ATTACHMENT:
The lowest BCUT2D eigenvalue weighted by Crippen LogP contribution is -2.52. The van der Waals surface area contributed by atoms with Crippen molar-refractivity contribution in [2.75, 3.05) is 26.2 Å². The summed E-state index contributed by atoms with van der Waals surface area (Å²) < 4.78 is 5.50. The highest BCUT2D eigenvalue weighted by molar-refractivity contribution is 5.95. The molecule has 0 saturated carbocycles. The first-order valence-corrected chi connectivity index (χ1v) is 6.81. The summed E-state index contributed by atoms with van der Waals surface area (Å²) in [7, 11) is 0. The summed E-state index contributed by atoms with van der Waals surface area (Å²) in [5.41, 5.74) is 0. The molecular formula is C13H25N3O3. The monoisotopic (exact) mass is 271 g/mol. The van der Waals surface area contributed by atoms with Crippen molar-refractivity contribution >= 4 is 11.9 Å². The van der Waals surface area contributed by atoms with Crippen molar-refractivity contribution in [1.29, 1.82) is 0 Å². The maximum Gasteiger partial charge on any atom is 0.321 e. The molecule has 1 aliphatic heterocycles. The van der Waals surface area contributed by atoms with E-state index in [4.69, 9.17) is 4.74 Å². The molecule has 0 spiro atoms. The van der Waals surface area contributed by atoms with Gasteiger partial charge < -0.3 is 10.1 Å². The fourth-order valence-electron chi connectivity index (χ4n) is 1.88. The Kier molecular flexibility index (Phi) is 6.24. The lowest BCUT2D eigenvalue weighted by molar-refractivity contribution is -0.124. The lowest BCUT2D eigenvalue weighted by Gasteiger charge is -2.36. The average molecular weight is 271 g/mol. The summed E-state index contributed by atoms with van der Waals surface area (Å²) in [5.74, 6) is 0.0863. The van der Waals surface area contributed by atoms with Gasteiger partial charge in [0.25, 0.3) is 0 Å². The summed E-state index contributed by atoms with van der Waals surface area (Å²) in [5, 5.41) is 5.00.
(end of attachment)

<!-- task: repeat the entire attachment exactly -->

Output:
The lowest BCUT2D eigenvalue weighted by Crippen LogP contribution is -2.52. The van der Waals surface area contributed by atoms with Crippen molar-refractivity contribution in [2.75, 3.05) is 26.2 Å². The summed E-state index contributed by atoms with van der Waals surface area (Å²) < 4.78 is 5.50. The highest BCUT2D eigenvalue weighted by molar-refractivity contribution is 5.95. The molecule has 0 saturated carbocycles. The first-order valence-corrected chi connectivity index (χ1v) is 6.81. The summed E-state index contributed by atoms with van der Waals surface area (Å²) in [7, 11) is 0. The summed E-state index contributed by atoms with van der Waals surface area (Å²) in [5.41, 5.74) is 0. The molecular formula is C13H25N3O3. The monoisotopic (exact) mass is 271 g/mol. The van der Waals surface area contributed by atoms with Crippen molar-refractivity contribution >= 4 is 11.9 Å². The van der Waals surface area contributed by atoms with Crippen molar-refractivity contribution in [1.29, 1.82) is 0 Å². The maximum Gasteiger partial charge on any atom is 0.321 e. The molecule has 1 aliphatic heterocycles. The van der Waals surface area contributed by atoms with E-state index in [4.69, 9.17) is 4.74 Å². The molecule has 0 spiro atoms. The van der Waals surface area contributed by atoms with Gasteiger partial charge < -0.3 is 10.1 Å². The fourth-order valence-electron chi connectivity index (χ4n) is 1.88. The Kier molecular flexibility index (Phi) is 6.24. The lowest BCUT2D eigenvalue weighted by molar-refractivity contribution is -0.124. The lowest BCUT2D eigenvalue weighted by Gasteiger charge is -2.36. The average molecular weight is 271 g/mol. The summed E-state index contributed by atoms with van der Waals surface area (Å²) in [5.74, 6) is 0.0863. The van der Waals surface area contributed by atoms with Gasteiger partial charge in [0.25, 0.3) is 0 Å². The summed E-state index contributed by atoms with van der Waals surface area (Å²) in [5, 5.41) is 5.00.